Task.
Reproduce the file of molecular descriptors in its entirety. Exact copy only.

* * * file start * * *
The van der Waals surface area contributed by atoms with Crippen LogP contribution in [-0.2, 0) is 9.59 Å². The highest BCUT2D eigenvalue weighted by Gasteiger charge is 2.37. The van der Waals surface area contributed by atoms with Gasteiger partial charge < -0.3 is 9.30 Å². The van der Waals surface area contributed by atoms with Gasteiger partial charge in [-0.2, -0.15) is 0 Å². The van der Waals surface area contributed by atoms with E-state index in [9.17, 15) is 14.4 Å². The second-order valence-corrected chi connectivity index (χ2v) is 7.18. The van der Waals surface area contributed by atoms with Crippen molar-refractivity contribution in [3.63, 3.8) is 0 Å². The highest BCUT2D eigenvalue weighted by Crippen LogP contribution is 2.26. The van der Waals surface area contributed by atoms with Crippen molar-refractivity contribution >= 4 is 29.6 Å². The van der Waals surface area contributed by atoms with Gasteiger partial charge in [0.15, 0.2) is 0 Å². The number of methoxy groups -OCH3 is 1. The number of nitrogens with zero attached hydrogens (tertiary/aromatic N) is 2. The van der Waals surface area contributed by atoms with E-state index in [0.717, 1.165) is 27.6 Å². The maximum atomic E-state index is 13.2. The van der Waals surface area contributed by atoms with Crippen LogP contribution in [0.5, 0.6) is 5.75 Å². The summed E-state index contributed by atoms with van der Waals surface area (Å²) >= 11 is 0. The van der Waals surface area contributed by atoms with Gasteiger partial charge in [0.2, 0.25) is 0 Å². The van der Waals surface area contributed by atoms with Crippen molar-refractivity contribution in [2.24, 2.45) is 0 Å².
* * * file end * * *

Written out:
The van der Waals surface area contributed by atoms with Crippen LogP contribution in [-0.2, 0) is 9.59 Å². The highest BCUT2D eigenvalue weighted by Gasteiger charge is 2.37. The van der Waals surface area contributed by atoms with Gasteiger partial charge < -0.3 is 9.30 Å². The van der Waals surface area contributed by atoms with Gasteiger partial charge in [-0.2, -0.15) is 0 Å². The van der Waals surface area contributed by atoms with E-state index in [9.17, 15) is 14.4 Å². The second-order valence-corrected chi connectivity index (χ2v) is 7.18. The van der Waals surface area contributed by atoms with Crippen molar-refractivity contribution in [3.63, 3.8) is 0 Å². The highest BCUT2D eigenvalue weighted by Crippen LogP contribution is 2.26. The van der Waals surface area contributed by atoms with Crippen molar-refractivity contribution >= 4 is 29.6 Å². The van der Waals surface area contributed by atoms with Gasteiger partial charge in [0.15, 0.2) is 0 Å². The number of methoxy groups -OCH3 is 1. The number of nitrogens with zero attached hydrogens (tertiary/aromatic N) is 2. The van der Waals surface area contributed by atoms with E-state index in [0.717, 1.165) is 27.6 Å². The maximum atomic E-state index is 13.2. The van der Waals surface area contributed by atoms with Crippen LogP contribution in [0.5, 0.6) is 5.75 Å². The summed E-state index contributed by atoms with van der Waals surface area (Å²) >= 11 is 0. The van der Waals surface area contributed by atoms with Gasteiger partial charge in [0.2, 0.25) is 0 Å². The van der Waals surface area contributed by atoms with Crippen molar-refractivity contribution in [2.24, 2.45) is 0 Å².